In the Comox Valley, the upgrade to the Comox Valley Regional District water system is one of the largest water projects on the agenda for BC, as part of a province-wide effort to bring all drinking water systems to current standards.

While the provincial Ministry of Health sets drinking water quality policies, each regional health authority works with communities to achieve those objectives.

The current treatment project design will feature a filtration plant combined with chlorination. The construction project is expected to cost $110 million and will include five major pieces of
infrastructure:
1. A new deep-water intake in Comox Lake built a kilometre off shore and 30 metres below low-lake level;

2. A new raw water pump station on the shore of the lake;

3. A 2.5-kilometre pipe that will transport the water uphill to the site of the new water treatment plant;

4. A new filtration plant building, including offices for water treatment staff;

5. A five-kilometre pipeline to deliver treated water to the base of the BC Hydro penstock, connecting with the existing system.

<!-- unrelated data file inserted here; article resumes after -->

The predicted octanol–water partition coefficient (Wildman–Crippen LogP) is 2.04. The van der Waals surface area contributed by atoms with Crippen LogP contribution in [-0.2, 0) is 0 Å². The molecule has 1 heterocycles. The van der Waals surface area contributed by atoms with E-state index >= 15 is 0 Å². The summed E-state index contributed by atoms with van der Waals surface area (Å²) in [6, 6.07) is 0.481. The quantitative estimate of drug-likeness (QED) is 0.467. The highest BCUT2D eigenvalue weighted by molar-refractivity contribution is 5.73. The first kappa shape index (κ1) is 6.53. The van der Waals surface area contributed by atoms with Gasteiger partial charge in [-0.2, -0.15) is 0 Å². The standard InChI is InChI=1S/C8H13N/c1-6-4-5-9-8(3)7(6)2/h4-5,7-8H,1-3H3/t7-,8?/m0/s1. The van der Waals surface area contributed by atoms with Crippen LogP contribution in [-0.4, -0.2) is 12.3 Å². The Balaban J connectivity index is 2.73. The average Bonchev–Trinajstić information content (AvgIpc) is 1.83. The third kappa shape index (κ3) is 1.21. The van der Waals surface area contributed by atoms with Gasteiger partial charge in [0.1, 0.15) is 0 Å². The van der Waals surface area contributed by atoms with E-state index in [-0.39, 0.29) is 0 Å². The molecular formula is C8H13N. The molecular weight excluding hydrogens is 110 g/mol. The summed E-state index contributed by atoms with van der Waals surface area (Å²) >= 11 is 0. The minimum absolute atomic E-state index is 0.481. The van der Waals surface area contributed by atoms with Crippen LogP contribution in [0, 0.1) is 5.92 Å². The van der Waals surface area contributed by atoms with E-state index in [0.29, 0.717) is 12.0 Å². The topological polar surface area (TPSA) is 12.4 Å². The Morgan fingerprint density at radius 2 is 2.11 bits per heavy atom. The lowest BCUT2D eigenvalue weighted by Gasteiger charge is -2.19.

The Comox Valley is the only community of its size in BC that does not have a secondary form of treatment. A new system will
bring the Comox Valley water system in line with other communities across BC.

Construction of the new water treatment plant is scheduled to begin in 2019 and be fully operational by 2021.

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Medical cannabis producer Santè Veritas Therapeutics is currently in talks with City of Powell River and Catalyst Paper Corporation for expansion as it continues to convert a building on Ash Avenue into a medical-marijuana growing facility.

Santè Veritas has indicated it will exercise its option to purchase the former mill administration building that is currently being
renovated, and has approached the city to buy additional prop- erty for construction of another 50,000-square-foot building.

The company has also approached Catalyst about purchasing additional surplus land.

Santè Veritas signed a memorandum of understanding with the city in 2013 that included provisions for the company to lease the former Catalyst administration building. The company is spending between $6 and $7 million on the building’s conversion which is expected to be completed in January, 2018. The company is planning a public information session in December so the community can learn more about its plans.

Health Canada is expected to provide the license as soon as February, 2018. This project is expected to create up 50 to jobs
at the facility.

Clarice Coty is the editor of Building Links. Contact:
clarice@ buildinglinks.ca or
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